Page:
The Irish Times fills in some of the details[subs req] – also available in this RTÉ report[RealPlayer audio] – from the Irish Court of Criminal Appeal’s dismissal of appeals by two Dublin Sinn Féin members, Niall Binéad, a former secretary of a south Dublin Sinn Féin cumann, and Kenneth Donohoe, against their convictions for IRA membership in 2004. – see also yesterday’s RTÉ reportFrom the Irish Times report
Niall Binéad (36), Faughart Road, Crumlin, and Kenneth Donohoe (27), Mountain View, Tallaght, both Dublin, were each jailed for four years by the Special Criminal Court in 2004 after they were convicted of membership of an unlawful organisation.
The trial was told gardaí found a list of TDs, including three former ministers for justice, at Binéad’s home. He is a former secretary of a south Dublin Sinn Féin cumann
The two men were arrested following the arrests of five other men in Corke Abbey, Bray, Co Wicklow in October 2002
The Irish Times notes the ruling by the Court of Criminal Appeal rejected the arguments by the two men
The three judges at the Special Criminal Court had examined secret Garda files which were not seen by either the prosecution or defence legal teams.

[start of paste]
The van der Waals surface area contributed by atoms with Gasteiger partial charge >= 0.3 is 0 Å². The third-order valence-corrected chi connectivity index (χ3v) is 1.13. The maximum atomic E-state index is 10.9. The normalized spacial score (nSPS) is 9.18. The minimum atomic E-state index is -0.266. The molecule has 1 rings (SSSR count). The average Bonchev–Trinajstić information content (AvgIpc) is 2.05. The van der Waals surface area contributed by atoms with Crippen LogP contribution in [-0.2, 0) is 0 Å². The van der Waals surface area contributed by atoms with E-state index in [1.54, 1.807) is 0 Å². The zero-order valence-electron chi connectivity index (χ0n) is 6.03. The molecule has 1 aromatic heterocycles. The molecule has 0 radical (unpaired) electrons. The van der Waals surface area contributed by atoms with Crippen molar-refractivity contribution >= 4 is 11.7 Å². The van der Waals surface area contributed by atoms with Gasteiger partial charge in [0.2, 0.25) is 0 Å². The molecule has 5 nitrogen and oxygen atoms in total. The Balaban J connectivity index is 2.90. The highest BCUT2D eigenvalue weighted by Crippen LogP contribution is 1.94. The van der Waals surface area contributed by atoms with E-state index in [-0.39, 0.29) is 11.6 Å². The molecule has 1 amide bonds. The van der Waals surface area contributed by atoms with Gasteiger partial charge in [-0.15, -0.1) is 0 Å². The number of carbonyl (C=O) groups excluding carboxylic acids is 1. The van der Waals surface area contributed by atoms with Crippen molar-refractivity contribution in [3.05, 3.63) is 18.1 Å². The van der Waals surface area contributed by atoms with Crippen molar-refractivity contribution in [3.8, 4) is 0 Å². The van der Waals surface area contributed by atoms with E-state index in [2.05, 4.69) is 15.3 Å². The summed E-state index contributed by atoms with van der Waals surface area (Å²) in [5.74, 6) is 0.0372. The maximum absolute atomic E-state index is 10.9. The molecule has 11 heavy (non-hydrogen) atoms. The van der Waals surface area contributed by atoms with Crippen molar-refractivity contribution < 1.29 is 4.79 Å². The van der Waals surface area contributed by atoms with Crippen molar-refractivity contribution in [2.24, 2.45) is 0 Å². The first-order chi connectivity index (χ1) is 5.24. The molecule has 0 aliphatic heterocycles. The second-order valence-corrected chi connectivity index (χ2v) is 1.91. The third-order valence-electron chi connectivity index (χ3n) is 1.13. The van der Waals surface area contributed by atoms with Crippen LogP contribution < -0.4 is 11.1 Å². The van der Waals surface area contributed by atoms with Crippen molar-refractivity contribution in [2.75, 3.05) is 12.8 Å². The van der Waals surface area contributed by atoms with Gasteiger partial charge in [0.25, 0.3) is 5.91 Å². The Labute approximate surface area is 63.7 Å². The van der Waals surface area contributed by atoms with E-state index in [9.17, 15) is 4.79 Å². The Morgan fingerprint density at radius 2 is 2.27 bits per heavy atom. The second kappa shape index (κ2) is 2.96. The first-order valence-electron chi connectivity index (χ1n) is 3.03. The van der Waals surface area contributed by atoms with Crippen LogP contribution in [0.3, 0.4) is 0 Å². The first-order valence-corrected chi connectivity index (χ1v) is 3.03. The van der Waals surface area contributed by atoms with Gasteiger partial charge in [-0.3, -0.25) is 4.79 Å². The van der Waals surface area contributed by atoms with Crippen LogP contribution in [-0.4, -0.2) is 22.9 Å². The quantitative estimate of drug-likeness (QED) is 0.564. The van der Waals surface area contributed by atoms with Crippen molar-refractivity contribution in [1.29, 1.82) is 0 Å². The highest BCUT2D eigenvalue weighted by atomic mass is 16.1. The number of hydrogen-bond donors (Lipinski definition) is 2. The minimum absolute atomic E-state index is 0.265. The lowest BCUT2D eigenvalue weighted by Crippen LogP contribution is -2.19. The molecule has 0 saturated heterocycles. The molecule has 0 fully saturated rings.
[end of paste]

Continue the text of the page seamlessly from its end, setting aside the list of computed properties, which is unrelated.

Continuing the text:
Binéad appealed on the grounds that the Special Criminal Court had wrongly examined confidential information to establish the reliability of the chief superintendent’s opinion evidence.
Donohoe argued that the confidential information had not been seen by the defence in breach of the Article 38 of the Constitution and Article 6 of the European Convention on Human Rights.
He had also appealed on the absence of corroborative evidence as well as inferences drawn by the Special Criminal Court having regard to his right to silence.
Ms Justice Macken said yesterday the Special Criminal Court was correct in concluding that both men were associated with the events at Corke Abbey. She also held that there was no reason to conclude that anything found in the material examined by the Special Criminal Court was influential on the court’s judgment.
She said the evidence established clearly that there was “a complete and utter failure” on the part of both men to answer any question during interview, thus inferences were correctly and validly drawn, she said.